Chip Bowers, the Marlins’ new president of business operations, addressed a bunch of South Florida businesspeople and notables – including former UM president Donna Shalala – on Monday in a speech at the Tribune Pinecrest luncheon at Anacapri restaurant in Pinecrest.

Bowers, energetic and articulate, can certainly command a room.

Among the notable points to emerge:

He has a bunch of ideas to enhance the ballpark experience. “Food and beverage will get better,” he said. “Everything we do has to be impactful. I like localization of the food experience. We need the best Cuban place in town [at the ballpark]. We need the best burger place in town.”

The Marlins plan to start scheduling more youth and student tournaments at Marlins Park so that grade-school students can experience playing there and tour the park. “We need to build the right relationships with parents and young people,” Bowers said.

Already, the Marlins – in a program with JP Morgan – are giving two complementary vouchers to select games to Dade/Broward students with perfect attendance.

Bowers spoke of eventually having a disc jockey at games to reflect the Miami vibe and to have the atmosphere feel “a little more like than NBA game…. We need to create an environment where people can be themselves.”

He said the Marlins “can do a better job of embracing the Latin community” and reaching 18 to 35 year olds with individual game tickets and can create a “better experience with premium [seating],” noting those high-end seats “need to look and feel premium.”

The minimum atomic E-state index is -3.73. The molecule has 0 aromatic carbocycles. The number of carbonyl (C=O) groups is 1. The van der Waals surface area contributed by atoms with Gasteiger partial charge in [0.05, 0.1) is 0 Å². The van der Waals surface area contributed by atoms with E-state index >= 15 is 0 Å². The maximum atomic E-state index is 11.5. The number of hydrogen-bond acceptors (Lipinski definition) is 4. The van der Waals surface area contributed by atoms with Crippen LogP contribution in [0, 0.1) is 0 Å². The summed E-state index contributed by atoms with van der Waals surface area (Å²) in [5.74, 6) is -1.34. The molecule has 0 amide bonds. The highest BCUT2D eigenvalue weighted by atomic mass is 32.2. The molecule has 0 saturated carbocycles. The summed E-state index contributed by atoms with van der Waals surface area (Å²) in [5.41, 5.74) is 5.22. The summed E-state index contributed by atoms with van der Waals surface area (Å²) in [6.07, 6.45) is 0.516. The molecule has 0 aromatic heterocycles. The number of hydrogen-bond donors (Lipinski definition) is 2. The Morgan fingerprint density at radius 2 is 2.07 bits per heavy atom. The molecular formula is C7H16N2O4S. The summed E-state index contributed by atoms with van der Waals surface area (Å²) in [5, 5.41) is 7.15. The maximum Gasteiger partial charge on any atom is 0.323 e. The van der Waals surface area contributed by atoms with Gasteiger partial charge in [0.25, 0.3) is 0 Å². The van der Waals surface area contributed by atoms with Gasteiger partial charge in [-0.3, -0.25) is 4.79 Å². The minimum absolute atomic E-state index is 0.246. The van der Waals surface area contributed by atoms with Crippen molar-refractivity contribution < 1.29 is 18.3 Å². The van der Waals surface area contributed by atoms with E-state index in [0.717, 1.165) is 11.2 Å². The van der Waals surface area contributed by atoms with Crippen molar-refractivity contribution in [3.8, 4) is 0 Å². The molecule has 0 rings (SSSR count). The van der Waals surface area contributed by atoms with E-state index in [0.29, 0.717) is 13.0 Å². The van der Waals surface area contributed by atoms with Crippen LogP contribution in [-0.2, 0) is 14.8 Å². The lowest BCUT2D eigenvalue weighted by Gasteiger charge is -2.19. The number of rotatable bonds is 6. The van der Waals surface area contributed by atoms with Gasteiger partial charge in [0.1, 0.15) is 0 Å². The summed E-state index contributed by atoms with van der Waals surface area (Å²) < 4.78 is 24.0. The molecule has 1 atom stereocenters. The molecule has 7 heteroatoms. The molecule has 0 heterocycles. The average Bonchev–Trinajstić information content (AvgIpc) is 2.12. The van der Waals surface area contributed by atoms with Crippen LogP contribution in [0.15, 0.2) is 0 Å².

He said he and the Marlins “want to open the roof more. Everywhere else is playing in 80 degrees. We should too. When it’s 85, 86, 87 with high humidity, we have the luxury of closing the roof.”

He said the Marlins have hired executives from the NBA, Amazon and Merrill Lynch, among others, who will bring a fresh perspective.

Bowers, who left his job as the Golden State Warriors’ chief marketing officer to join the Marlins, said: “Why leave [the Warriors]? It’s the most magicial ride anyone in our career would love to be a part of.... When you get a call from [Marlins owner/CEO] Derek Jeter, you listen. The guy’s a winner. I met Derek and… was blown away by Derek Jeter the man.”

He mentioned a lot about the Warriors – including how their young players won Las Vegas summer league titles before winning championships – and said: “We are going to build the exact same culture here.” He said “mediocrity will not be accepted in this organization.”

Bowers made clear he isn’t involved with player procurement but said “our Double A and Triple A teams have some of the best pitching in baseball.” He also said this past offseason, “we could have tried to invest in [big league] pitching. [But] if we had done that, we couldn’t have sustained the payroll.”

In a separate conversation, he said nothing is imminent with regard to naming rights to Marlins Park – he and the owners are still surveying the market – and said “everyone would like” for the UM-FIU 2019 football game to be at Marlins Park, though he added that FIU hasn’t informed the Marlins of a final decision.

FIU gets to pick the venue for that game but FIU’s stadium is off the table, according to UM – which leaves Marlins Park and Hard Rock Stadium as the logical options.

Bowers also expressed interest in luring boxing matches and World Wrestling Entertainment events to Marlins Park to make it a “365 day a year venue.”